How To Install Elasticsearch, Logstash, and Kibana (ELK Stack) on Ubuntu 20.04

How To Install Elasticsearch, Logstash, and Kibana (ELK Stack) on Ubuntu 20.04

ELK Stack is a full-featured data analytics platform, consists of three open-source tools ElasticsearchLogstash, and Kibana. This stack helps you store and manage logs centrally and gives an ability to analyze them.

In this post, we will see how to install the ELK stack on Ubuntu 20.04.

Install ELK Stack

Log Monitoring With ELK Stack
Log Monitoring With ELK Stack

Beats – Installed on client machines, and it collects and sends logs to Logstash.

Logstash – Processing of logs sent by beats (installed on client machines).

Elasticsearch – Stores logs and events from Logstash and offers an ability to search the logs in a real-time

Kibana – Provides visualization of events and logs.

Install Java

Elasticsearch requires either OpenJDK or Oracle JDK available on your machine.

Here, for this demo, I am using OpenJDK. Install Java using the below command along with the wget and HTTPS support package for APT.

sudo apt update

sudo apt install -y openjdk-11-jdk wget apt-transport-https curl

Check the Java version.

java -version


openjdk version "11.0.7" 2020-04-14
OpenJDK Runtime Environment (build 11.0.7+10-post-Ubuntu-3ubuntu1)
OpenJDK 64-Bit Server VM (build 11.0.7+10-post-Ubuntu-3ubuntu1, mixed mode, sharing)

Add ELK repository

ELK stack packages are available in the Elastic official repository.

wget -qO - | sudo apt-key add -

echo "deb stable main" | sudo tee -a /etc/apt/sources.list.d/elastic-7.x.list

Install & Configure Elasticsearch

Elasticsearch is an open-source search engine that provides the real-time distributed, multitenant-capable full-text search engine with a web interface (HTTP) and schema-free JSON documents.

Install the latest version of Elasticsearch using the apt command.

sudo apt update

sudo apt install -y elasticsearch-oss

Start and enable the Elasticsearch service.

sudo systemctl start elasticsearch

sudo systemctl enable elasticsearch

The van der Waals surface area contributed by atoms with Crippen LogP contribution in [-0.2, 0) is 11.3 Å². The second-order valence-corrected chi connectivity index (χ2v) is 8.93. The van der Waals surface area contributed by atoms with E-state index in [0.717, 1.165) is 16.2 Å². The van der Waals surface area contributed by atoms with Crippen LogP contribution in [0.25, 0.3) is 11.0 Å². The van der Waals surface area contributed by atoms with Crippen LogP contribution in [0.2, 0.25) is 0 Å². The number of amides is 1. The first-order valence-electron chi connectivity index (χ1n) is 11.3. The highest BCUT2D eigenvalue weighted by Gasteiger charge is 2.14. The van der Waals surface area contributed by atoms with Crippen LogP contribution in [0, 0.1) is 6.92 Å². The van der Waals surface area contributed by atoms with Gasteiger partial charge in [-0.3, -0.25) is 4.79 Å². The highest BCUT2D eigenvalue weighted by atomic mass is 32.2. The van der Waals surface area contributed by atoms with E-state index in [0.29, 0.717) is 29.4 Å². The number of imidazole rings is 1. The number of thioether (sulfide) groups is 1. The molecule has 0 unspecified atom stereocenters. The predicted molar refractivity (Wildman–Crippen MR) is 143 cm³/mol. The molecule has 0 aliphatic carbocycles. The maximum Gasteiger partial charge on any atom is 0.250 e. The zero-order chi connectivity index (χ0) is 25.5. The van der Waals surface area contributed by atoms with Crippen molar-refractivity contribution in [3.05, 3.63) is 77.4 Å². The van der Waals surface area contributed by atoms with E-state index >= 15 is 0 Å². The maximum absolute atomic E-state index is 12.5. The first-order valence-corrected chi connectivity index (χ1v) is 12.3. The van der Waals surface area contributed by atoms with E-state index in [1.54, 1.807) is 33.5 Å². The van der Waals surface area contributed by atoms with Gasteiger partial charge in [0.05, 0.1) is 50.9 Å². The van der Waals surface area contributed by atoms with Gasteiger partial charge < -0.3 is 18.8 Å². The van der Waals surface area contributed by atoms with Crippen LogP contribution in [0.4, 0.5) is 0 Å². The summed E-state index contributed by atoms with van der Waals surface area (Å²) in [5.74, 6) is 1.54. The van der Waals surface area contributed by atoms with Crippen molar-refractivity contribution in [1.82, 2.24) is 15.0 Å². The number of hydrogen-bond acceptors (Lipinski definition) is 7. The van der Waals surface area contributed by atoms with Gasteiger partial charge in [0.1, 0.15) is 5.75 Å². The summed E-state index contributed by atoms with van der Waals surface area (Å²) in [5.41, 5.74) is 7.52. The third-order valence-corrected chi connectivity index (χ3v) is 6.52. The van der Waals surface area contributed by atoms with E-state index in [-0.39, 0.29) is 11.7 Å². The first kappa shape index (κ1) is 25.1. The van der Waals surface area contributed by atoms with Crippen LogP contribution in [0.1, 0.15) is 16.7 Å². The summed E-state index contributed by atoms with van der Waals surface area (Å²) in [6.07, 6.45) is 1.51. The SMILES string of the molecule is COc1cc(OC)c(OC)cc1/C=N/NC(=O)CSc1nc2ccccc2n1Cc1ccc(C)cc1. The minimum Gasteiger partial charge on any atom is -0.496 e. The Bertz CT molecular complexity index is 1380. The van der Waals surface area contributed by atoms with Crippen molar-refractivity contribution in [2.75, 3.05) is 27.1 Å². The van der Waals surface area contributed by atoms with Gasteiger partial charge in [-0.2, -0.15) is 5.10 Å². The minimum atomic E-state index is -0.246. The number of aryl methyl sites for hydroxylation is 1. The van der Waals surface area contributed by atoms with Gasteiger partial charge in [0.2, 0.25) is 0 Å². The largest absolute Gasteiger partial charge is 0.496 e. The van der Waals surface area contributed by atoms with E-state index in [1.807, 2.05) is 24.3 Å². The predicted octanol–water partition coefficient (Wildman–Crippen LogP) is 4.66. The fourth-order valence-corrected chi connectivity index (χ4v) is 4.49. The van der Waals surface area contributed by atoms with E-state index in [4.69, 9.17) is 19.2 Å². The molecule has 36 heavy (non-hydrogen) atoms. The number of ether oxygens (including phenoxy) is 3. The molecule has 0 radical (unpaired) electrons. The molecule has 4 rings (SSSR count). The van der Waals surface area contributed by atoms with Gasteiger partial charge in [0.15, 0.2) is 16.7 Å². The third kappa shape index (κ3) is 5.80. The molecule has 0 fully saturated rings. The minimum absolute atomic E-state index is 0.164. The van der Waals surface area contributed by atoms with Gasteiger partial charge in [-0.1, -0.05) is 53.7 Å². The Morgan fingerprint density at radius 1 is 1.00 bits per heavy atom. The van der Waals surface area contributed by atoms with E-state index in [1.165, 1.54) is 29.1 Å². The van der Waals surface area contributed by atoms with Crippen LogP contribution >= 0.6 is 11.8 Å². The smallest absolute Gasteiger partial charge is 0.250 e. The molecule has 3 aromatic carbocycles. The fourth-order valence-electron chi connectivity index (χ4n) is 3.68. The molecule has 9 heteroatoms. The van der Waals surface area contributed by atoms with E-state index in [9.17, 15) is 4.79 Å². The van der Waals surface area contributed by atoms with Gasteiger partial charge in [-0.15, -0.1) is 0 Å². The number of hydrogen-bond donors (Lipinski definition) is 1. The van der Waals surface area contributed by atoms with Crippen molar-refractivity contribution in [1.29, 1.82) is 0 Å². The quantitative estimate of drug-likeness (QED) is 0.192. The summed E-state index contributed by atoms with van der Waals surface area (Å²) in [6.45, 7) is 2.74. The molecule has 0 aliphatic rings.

Wait for a minute or two and then run the below command to see the status of the Elasticsearch.

curl -X GET http://localhost:9200


  "name" : "ubuntu.itzgeek.local",
  "cluster_name" : "elasticsearch",
  "cluster_uuid" : "AB9giOoWQo2nReENAICKig",
  "version" : {
    "number" : "7.7.1",
    "build_flavor" : "oss",
    "build_type" : "deb",
    "build_hash" : "ad56dce891c901a492bb1ee393f12dfff473a423",
    "build_date" : "2020-05-28T16:30:01.040088Z",
    "build_snapshot" : false,
    "lucene_version" : "8.5.1",
    "minimum_wire_compatibility_version" : "6.8.0",
    "minimum_index_compatibility_version" : "6.0.0-beta1"
  "tagline" : "You Know, for Search"

The above output confirms that Elasticsearch is up and running fine.

Install & Configure Logstash

Logstash is open-source log-parsing software that collects logs, parse, and stores them on Elasticsearch for future use. With the help of available plugins, it can process different types of events with no extra work.

sudo apt install -y logstash-oss

Logstash configuration consists of three plugins, namely input, filter, and the output. You can put all plugins details in a single file or separate file for each section, end with .conf.

Here, we will use a single file for placing all the three plugins.

Create a configuration file under /etc/logstash/conf.d/ directory.

 sudo nano /etc/logstash/conf.d/logstash.conf

In the input plugin, we will configure Logstash to listen on port 5044 for incoming logs from the agent (Beats) that is running on client machines.

input {
  beats {
    port => 5044

For the filter plugin, we will use Grok to parse syslog messages ahead of sending it to Elasticsearch for storing.

filter {
  if [type] == "syslog" {
     grok {
        match => { "message" => "%{SYSLOGLINE}" }
     date {
        match => [ "timestamp", "MMM  d HH:mm:ss", "MMM dd HH:mm:ss" ]

In the output plugin, we will define where logs to get stored, obviously an Elasticsearch instance.